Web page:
An investigative journalism website based in Hong Kong has vowed to ignore an anonymous threat of "trouble" following a report published in July about faulty trains made across the internal border in mainland China.
Independent news service FactWire said it would stand its ground in spite of "possible reprisals."
"[Our] investigation reports are not meant to target any particular party," the organization said in a statement after it reported on faults in trains bought to run on Hong Kong's subway network from a Chinese company.
"We have a duty to tell the truth," it said.
On July 21, FactWire received an anonymous message which read: "The subway train story has caused a big reaction, some trouble heading your way."
FactWire said an unidentified individual had been seen outside its offices in the former British colony, which was promised the continuation of its existing freedoms under the terms of the 1997 handover to China.
The news organization said it has since stepped up security measures and reminded its reporters to be vigilant.
Under the terms of the handover and the city's mini-constitution, the Basic Law, China has promised to allow Hong Kong to continue with its existing way of life until 2047.
The "one country, two systems" policy pledged to allow the city to continue as a separate jurisdiction for law enforcement and immigration purposes, and with wide-ranging freedoms of expression and association.
But the cross-border detentions last year of five Hong Kong booksellers and the jailing of two veteran journalists accused of selling "banned publications" to customers across the internal border in tightly controlled mainland China have rocked the once-freewheeling city.
Hong Kong political affairs commentator Lai Chak Fun said FactWire's investigation, which found that trains similar to those used in Hong Kong had been secretly recalled by the manufacturer from Singapore, likely cost someone a large sum of money.
"The figures involved are very large, in the hundreds of millions, and the Singapore contract will probably have an impact on the fortunes of the entire company," Lai told RFA.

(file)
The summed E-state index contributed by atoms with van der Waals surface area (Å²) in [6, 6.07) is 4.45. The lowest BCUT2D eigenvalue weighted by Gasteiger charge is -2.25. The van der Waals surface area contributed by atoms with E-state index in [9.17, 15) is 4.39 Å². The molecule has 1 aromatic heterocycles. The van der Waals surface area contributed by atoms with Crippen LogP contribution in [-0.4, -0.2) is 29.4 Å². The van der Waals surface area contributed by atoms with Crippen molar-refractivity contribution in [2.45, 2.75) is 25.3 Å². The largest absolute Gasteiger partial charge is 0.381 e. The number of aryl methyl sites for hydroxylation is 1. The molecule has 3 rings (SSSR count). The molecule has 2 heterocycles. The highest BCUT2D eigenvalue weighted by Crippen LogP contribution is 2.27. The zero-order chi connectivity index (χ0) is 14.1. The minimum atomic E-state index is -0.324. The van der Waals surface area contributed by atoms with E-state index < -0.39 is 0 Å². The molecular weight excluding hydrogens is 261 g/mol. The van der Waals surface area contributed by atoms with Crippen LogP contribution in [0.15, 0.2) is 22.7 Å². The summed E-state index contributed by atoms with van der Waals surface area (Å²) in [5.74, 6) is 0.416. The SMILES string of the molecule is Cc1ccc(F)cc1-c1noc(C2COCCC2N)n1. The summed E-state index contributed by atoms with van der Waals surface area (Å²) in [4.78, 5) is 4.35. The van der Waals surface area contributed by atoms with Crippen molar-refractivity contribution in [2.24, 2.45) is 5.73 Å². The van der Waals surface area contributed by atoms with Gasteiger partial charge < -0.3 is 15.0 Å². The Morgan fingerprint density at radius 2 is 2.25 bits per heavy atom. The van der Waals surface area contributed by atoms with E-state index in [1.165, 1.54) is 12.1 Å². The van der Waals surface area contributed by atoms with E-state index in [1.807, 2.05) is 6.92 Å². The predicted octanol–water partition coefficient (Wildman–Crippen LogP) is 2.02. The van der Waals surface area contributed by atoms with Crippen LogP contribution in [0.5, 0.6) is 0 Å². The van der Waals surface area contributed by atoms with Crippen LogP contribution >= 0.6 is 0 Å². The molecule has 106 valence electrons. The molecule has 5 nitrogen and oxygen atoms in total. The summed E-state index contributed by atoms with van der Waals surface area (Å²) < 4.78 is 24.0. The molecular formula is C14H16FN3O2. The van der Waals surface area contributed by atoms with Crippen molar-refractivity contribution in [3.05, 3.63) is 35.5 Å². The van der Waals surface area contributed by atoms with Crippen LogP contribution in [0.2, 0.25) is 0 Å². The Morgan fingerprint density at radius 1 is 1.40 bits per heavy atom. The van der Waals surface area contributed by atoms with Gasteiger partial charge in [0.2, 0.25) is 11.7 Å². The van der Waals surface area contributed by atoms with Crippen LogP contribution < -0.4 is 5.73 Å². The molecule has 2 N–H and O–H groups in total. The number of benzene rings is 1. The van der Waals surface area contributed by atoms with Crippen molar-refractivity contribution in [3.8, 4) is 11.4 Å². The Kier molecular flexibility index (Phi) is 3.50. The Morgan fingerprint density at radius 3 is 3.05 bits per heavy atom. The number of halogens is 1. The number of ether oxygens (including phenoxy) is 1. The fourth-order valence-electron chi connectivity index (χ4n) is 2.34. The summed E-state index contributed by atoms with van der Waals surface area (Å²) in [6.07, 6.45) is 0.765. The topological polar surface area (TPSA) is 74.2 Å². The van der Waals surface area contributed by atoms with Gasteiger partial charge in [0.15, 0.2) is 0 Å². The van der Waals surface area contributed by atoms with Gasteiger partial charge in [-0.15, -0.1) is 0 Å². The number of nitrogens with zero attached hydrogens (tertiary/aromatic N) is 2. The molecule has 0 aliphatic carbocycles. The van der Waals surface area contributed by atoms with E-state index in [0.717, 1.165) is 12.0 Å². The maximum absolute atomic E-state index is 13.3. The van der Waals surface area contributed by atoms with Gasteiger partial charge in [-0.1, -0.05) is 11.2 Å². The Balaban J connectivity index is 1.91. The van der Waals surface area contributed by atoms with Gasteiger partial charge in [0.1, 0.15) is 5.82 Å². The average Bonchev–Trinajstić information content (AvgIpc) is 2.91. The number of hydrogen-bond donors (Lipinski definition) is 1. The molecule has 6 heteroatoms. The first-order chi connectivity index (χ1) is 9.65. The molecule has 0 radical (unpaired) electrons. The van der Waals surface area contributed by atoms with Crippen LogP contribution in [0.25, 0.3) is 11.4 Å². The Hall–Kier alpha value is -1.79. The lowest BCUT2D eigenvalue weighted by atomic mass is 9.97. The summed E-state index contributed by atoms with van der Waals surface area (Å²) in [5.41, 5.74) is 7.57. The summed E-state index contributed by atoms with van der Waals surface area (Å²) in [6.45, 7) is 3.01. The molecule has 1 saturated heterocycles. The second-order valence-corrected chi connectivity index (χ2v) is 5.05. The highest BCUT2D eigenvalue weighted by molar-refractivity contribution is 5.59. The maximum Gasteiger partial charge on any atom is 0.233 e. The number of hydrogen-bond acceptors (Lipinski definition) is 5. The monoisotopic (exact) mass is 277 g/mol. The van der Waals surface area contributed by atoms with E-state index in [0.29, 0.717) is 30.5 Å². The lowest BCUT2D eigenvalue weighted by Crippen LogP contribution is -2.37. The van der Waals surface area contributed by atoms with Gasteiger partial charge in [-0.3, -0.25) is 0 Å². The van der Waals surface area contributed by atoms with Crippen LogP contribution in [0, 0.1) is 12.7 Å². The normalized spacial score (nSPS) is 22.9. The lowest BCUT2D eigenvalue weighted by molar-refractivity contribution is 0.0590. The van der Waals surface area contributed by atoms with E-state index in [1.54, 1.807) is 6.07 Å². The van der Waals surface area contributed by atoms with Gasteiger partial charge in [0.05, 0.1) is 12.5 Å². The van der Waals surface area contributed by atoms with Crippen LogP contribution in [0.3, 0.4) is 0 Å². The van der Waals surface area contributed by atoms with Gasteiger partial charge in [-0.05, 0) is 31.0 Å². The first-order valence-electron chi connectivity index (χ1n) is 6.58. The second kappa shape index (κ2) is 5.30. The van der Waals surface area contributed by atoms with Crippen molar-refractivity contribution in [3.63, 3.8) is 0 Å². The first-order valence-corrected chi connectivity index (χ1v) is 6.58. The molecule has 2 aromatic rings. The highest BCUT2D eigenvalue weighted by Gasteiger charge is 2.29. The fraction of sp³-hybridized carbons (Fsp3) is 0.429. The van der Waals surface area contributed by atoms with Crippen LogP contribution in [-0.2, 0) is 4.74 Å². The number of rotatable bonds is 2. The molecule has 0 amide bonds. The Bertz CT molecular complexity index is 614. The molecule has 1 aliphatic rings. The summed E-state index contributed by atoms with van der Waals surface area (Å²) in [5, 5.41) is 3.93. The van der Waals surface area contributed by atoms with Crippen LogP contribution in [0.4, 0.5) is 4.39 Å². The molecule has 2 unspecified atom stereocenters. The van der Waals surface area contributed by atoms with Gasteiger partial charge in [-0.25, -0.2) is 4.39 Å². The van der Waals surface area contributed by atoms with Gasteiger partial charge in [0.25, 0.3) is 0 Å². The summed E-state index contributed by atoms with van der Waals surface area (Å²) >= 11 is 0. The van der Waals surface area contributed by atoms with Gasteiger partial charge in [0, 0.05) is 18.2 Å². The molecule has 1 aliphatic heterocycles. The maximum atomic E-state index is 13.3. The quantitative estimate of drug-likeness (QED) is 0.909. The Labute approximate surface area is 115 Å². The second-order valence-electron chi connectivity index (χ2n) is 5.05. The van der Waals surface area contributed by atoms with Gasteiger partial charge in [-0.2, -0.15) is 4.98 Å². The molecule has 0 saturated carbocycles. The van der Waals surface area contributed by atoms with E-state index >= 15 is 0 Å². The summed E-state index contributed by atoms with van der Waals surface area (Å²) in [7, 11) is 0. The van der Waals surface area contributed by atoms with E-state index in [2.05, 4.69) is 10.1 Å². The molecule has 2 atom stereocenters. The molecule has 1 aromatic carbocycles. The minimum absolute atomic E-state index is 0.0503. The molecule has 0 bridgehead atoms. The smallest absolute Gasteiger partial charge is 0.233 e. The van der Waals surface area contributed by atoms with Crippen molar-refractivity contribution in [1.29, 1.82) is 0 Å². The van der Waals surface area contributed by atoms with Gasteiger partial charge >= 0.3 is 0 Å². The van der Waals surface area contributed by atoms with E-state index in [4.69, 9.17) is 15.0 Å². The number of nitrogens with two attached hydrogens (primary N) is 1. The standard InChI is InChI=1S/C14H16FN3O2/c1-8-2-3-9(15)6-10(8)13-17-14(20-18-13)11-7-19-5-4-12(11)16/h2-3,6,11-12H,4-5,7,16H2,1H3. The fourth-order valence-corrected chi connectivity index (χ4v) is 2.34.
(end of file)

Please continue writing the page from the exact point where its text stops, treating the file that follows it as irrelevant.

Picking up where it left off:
"They are afraid there could be another report, so they are trying to warn them off," he said.
‘Shut the media up’
Political commentator Poon Siu-to said the more outspoken members of the Hong Kong media have already suffered a strong of violent attacks in recent year.
"They want to shut the media up," Poon said. "There have been so many holes blasted in press freedom [in Hong Kong], and the people who ultimately lose out the most are its citizens."
"If the media don't uncover things, then the public loses the right to information," he said. "Even worse, everyone is still riding those trains every day."
"We don't know when this time bomb will go off, nor how many people could be killed or injured," Poon said.
Last month, a court in the southern Chinese city of Shenzhen jailed two veteran Hong Kong journalists after they sent their political magazines to subscribers in mainland China.
Wang Jianmin was sentenced by Shenzhen's Nanshan District People's court to five years and three months' imprisonment.
Fellow defendant Guo Zhongxiao, a former editor at the weekly news magazine Asiaweek, was jailed for two years and three months.
Both men, who pleaded guilty at their trial last November, had edited and published New-Way Monthly and Multiple Face magazines, which were published in Hong Kong, but had some subscribers in mainland China.
China's "one country, two systems" policy for Hong Kong pledged to allow the city to continue as a separate jurisdiction for law enforcement and immigration purposes, and with wide-ranging freedoms of expression and association.
But the detention of Causeway Bay Books publisher Gui Minhai at his Thai holiday home last October, followed by the detentions of four of his colleagues, prompted a public outcry.
The U.K. government has said in an official report that bookseller Lee Bo, who holds a British passport, was "involuntarily removed" from the city.
The Hong Kong Journalists Association (HKJA) last month called on the city's government to do much more to protect press freedom, citing a "grave threat" to its traditional freedoms of expression and association.
Reported by Ho Shan for RFA's Cantonese Service. Translated and written in English by Luisetta Mudie.